But one other possibility for the rise in Black Lung needs to at least be considered and explored: fraud. Recent events with silicosis are similar: historically falling disease rates in tandem with improving technology, followed by an odd spike in supposed disease incidence.  In a now-storied Daubert inquiry, Judge Janis Jack, who herself had a background in nursing, inquired into the basis of expert testimony and diagnosis and uncovered biased and unreliable procedures that may amount to fraud; her discoveries effectively ended what appeared to be a new mass tort.  See NPR, Silicosis Ruling Could Revamp Legal Landscape.  Concerns of fraud and abuse should be even greater in the context of an administrative program that lacks the adversarial scrutiny of formal litigation.  And the Black Lung program has historically been plagued by such problems.  A 1989 article in the West Virginia Law Review, authored by a former Department of Labor counsel and a private practitioner, concluded,

[T]he program has been plagued by fraud and abuse. There have been investigations, and indictments, and convictions of agency personnel, claimant's representatives, and medical care providers.  The program has been infected by an undercurrent of “petty corruption.”  If anything, the program is the most often cited example of why Congress should leave occupational disease compensation to the individual states.

Allen R. Prunty & Mark E. Solomons, The Federal Black Lung Program: Its Evolution and Current Issues, 91 W. Va. L. Rev. 665, 734 (1989). 

BGS

December 15, 2009 in Aggregate Litigation Procedures, Procedure, Regulation, Resources - Federal Agencies, Science | Permalink | Comments (2) | TrackBack (0)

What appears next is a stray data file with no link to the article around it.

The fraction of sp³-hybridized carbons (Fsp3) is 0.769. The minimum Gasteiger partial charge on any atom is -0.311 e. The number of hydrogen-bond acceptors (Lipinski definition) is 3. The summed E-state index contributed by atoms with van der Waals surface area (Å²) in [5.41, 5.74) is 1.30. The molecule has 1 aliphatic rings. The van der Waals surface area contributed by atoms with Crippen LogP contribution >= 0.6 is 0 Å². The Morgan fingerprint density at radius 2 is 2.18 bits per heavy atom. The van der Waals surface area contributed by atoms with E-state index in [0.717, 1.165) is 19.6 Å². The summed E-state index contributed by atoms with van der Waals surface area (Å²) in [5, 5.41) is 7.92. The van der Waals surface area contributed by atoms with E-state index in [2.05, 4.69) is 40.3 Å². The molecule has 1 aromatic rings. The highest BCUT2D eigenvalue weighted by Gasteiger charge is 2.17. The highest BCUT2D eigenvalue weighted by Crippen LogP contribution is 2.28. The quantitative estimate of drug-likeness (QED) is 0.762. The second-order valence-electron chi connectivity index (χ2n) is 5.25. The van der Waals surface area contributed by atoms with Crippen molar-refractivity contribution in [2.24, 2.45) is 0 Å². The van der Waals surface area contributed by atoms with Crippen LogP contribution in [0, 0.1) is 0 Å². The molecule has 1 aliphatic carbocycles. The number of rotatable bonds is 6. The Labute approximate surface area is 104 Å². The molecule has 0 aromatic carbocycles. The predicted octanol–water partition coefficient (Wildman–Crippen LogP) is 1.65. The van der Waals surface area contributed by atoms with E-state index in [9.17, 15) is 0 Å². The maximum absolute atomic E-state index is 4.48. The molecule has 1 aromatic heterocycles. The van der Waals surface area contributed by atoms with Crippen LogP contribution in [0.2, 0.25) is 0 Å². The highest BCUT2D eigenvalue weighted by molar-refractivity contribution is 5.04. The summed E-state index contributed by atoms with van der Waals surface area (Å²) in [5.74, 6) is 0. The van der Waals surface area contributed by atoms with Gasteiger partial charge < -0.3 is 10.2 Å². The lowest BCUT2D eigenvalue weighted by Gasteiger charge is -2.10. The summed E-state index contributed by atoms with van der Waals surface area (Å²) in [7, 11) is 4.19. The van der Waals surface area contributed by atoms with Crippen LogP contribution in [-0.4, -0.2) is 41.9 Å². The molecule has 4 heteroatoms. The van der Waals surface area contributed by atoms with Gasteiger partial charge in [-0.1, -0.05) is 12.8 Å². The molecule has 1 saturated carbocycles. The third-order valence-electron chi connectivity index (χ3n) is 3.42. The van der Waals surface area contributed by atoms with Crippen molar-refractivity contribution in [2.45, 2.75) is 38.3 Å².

Thursday, October 29, 2009

WLF Web Seminar on Off-Label Communication

On October 14, 2009, the Washington Legal Foundation hosted a web seminar, Communicating on Off-Label Treatments: Navigating the Treacherous Path Paved by Civil and Criminal Law Enforcement, with speakers Robert Salerno and Adam Hoffinger of Morrison & Foerster.  Streaming video of the event is available online.

BGS

October 29, 2009 in FDA, Off-Label Drug Use, Pharmaceuticals - Misc., Procedure, Regulation, Resources - Federal Agencies, Resources - Organizations, Science | Permalink | Comments (0) | TrackBack (0)

Thursday, August 27, 2009

Pro-Defense Daubert Ruling in Bausch & Lomb MoistureLoc MDL

Pertaining to the more speculative cases alleging non-fusarium infections.  Drug & Device Law analyzes the opinion.

BGS 

August 27, 2009 in Procedure, Products Liability, Science | Permalink | Comments (0) | TrackBack (0)

Sunday, August 23, 2009

Viagra MDL Judge Rejects Plaintiff Expert Testimony Under Daubert

A detailed analysis (with rejoicing) from Drug and Device Law.  The opinion details deficiencies in the plaintiff expert's previously peer-reviewed and published study.  

For a past article of mine that set forth problems in the main study underlying the opinions of plaintiffs' experts in the phenylpropanolamine (PPA) litigation, see here

BGS